Whether we’re famous statisticians or just regular people, we look towards the majority. We even have terms for this, like groupthink. Traditionally, statisticians take data and focus their analysis on the majority of the data. But what if we didn’t want to look at the majority? What if we wanted to focus on the extremes of a dataset?
Turns out there’s an entire area of statistics dedicated to researching rare occurring events which statisticians aptly named it Extreme Value Theory (EVT). But why would anyone look extreme values? Well, think about rare events like flooding. The picture above (credit to: myself) was taken in York, February 2020, when the River Ouse flooded, disrupting a lot of businesses and causing lots of damage. If you look closely, you can see water coming out of a letterbox, which is not ideal.
River levels fluctuate every day but they don’t flood every day. The majority of the data of river levels show the river levels to be quite low, but extreme cases of river levels causes flooding which is detrimental to people’s lives and livelihoods.
The image above shows a plot of the river levels of the River Ouse across the last 8 years, with each point showing the average river level of a single day. The red line represents the mean (average) river level of the data. The majority of the data, as you can see, lies below 1m. By using the whole data set to calculate the mean, the mean lies drastically lower than the highest river levels, the levels at which flooding occurs. So using this mean estimate on the whole data would be futile when preparing flood defences for future flooding.
This is where Extreme Value Theory comes in.
Distribution of Maxima
A distribution is a mathematical function that describes how data is, well, distributed (or spread). Statisticians love to fit distributions to data, it’s like an addiction. Got some data? Let’s model it with some distribution. This is no different with extremes. We want to model the behaviour of outliers in data, like high river levels. However, high river levels are rare so we don’t have that much data for it. So what should we do? Should we wait? Well ideally not, the pub and shop owners won’t be happy if we wait for 100 years for data before building flood defences to help them.
Well we know that flooding occurs at high river levels, so instead of using all river level data, let’s just take the highest values, or the maxima. The image below shows the maximum river level in each year, highlighted in red.
As the image shows, there’s only 9 points so that’s very little data. But amazingly, it turns out that by taking the maxima, this new dataset actually follows a distribution! And even more, the Extremal Types Theorem (basically) says:
we get the same distribution for the maximum of a large number of variables whatever their original distribution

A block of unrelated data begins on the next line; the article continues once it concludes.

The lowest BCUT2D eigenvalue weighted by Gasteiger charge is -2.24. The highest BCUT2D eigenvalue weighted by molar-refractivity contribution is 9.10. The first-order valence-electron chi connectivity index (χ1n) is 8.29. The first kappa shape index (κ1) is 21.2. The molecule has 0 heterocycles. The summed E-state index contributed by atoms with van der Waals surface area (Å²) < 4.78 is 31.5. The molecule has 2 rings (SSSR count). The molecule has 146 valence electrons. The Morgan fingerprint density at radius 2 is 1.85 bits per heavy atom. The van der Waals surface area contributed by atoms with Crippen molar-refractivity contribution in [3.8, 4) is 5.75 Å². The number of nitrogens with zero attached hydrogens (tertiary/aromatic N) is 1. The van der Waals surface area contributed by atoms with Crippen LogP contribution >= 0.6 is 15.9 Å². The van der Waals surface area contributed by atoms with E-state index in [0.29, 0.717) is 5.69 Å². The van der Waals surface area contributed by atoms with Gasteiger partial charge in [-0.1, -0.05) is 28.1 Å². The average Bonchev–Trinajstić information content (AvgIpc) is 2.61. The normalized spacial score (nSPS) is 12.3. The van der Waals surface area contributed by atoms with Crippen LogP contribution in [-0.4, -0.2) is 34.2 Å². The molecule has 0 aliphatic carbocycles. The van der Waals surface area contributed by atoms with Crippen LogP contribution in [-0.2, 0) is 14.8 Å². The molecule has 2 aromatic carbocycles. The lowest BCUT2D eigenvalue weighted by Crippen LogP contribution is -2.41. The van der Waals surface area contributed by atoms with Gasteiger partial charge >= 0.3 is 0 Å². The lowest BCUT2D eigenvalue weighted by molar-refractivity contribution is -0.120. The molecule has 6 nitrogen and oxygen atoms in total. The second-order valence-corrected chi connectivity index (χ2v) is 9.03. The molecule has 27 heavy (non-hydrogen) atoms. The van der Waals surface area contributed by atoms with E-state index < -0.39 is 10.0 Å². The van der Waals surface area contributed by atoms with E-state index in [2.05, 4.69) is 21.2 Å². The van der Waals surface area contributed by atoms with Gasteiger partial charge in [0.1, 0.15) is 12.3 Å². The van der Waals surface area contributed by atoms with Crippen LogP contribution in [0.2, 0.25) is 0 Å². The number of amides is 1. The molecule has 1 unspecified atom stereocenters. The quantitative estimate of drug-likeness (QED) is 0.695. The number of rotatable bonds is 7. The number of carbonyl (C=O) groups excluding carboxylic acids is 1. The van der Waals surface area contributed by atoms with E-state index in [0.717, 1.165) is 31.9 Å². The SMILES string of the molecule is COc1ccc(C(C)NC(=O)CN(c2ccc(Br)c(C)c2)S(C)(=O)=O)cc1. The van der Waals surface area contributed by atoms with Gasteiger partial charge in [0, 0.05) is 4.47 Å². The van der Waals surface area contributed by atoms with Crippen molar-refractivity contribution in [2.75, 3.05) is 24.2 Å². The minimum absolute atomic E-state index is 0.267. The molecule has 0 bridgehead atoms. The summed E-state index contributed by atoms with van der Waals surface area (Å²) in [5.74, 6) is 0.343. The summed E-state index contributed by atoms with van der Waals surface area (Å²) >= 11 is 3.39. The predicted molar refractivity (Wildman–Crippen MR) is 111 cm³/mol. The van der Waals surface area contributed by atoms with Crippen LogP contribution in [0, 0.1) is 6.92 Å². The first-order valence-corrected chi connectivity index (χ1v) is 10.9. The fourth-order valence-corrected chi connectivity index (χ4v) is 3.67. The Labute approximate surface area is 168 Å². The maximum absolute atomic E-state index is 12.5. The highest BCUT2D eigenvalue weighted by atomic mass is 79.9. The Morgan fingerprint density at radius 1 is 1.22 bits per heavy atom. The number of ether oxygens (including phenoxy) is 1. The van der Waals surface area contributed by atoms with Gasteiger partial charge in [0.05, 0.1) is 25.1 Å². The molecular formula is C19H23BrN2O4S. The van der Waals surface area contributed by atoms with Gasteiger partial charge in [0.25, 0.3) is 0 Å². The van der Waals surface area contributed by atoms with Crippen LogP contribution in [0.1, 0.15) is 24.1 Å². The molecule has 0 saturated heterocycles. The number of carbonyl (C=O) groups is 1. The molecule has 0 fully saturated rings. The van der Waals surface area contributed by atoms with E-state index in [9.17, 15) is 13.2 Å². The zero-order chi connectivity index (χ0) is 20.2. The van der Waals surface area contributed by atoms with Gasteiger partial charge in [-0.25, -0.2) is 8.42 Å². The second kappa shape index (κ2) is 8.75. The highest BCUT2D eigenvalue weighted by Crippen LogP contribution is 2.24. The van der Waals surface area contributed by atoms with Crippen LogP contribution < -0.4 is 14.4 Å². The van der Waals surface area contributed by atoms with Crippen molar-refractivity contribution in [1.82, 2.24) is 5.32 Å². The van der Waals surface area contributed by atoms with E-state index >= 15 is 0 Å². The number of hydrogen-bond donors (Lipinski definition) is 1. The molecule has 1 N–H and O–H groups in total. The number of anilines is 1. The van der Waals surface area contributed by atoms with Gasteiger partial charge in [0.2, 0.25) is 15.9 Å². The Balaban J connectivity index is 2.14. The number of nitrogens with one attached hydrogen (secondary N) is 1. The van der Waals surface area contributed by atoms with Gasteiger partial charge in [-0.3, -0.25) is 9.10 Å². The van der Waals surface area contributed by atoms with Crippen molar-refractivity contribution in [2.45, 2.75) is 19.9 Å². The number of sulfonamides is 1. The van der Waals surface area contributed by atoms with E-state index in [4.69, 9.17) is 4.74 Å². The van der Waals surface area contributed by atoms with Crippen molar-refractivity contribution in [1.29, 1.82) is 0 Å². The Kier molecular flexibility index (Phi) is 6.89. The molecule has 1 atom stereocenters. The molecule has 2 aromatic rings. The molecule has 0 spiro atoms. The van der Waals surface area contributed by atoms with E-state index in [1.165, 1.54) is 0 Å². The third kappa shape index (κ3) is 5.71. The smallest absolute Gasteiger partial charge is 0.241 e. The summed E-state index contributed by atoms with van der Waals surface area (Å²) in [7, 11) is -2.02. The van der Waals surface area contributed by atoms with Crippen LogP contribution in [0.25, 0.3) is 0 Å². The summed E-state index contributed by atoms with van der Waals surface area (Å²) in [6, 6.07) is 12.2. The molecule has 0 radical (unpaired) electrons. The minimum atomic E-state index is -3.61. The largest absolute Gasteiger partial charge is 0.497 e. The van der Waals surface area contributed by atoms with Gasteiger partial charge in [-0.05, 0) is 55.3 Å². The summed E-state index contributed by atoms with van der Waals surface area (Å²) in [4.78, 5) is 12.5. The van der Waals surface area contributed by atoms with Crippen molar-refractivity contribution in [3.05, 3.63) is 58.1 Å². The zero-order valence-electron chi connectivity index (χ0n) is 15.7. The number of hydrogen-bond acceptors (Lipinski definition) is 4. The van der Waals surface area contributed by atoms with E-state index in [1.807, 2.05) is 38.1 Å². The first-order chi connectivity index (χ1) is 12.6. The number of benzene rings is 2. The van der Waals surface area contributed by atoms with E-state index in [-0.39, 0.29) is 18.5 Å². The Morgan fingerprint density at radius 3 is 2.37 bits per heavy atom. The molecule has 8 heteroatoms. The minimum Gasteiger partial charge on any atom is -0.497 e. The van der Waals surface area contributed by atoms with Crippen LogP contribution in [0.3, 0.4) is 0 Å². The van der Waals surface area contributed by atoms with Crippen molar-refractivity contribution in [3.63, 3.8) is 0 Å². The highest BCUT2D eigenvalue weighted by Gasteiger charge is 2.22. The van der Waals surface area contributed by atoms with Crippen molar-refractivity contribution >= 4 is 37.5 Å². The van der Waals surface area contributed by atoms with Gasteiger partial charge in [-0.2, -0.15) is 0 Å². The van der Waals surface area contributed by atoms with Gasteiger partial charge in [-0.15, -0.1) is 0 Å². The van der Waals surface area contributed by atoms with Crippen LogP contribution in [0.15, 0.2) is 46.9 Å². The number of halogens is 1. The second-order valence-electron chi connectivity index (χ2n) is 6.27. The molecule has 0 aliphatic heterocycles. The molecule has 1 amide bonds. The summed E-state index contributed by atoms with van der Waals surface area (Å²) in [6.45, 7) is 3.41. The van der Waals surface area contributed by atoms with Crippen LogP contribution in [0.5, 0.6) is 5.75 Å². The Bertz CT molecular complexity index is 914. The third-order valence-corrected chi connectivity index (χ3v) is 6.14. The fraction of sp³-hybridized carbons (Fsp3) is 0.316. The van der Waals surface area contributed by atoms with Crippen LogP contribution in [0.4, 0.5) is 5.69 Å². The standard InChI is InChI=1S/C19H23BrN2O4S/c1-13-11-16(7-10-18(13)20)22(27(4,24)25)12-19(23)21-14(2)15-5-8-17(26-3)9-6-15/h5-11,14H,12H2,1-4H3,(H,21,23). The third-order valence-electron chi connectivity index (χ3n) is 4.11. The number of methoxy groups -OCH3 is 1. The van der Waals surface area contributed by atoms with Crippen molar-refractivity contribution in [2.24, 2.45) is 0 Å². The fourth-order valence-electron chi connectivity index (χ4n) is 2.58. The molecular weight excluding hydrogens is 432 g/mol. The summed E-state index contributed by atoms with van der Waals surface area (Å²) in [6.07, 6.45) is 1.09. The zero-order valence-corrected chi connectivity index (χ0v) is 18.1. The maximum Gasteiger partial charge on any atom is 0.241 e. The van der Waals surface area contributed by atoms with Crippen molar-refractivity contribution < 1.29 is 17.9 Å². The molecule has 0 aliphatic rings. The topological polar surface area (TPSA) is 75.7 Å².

So no matter where the data comes from, if we take the maximum values of this data (e.g. the maximum river level for every month) then these maxima will follow the same distribution, specifically the Generalised Extreme Value (GEV) distribution. The distribution needs fine tuning in order to model different data (change the values of some parameters until you get the best fit) but this is great news! It means we can actually describe the behaviour of extreme data which will help when seeing if new high river levels were ‘expected’ and if the flood defences were up to scratch.
When looking at high river levels, just taking the maximum river of level of each month is problematic however. It can cause lots of uncertainty in the data and we could be potentially throwing away lots of relevant data. If a river floods one day, it could be a while before river levels fall back down again. Therefore, instead of just looking the maximum river level of each month, we consider an exceedance threshold. All data that exceed this threshold are considered extremes. The image below shows an exceedance threshold for the River Ouse data, where all values exceeding this threshold is highlighted in red.
Doing this means we are including a lot more data into our results, which is good as that means we have more information. A lot of work has been done on this and it turns out that, given a threshold level, the number of values that exceed this threshold actually follows a Poisson distribution. Moreover, the actual extremes data follows a Generalised Pareto Distribution and from this we can give the probability that data exceeds a threshold.
So we have seen that Extreme Value Theory can be extremely useful, particularly for environmental data like flooding. The data shown in this blog post are what we call univariate, it only focuses on one variable, i.e. river level. We can expand this work by looking at the multivariate setting, looking at many variables like time dependency, for example if river levels yesterday (or in the past week, in the past month etc) affect river levels today. There are lots of exciting work to be done in EVT, and if you would like to read more, follow the links below!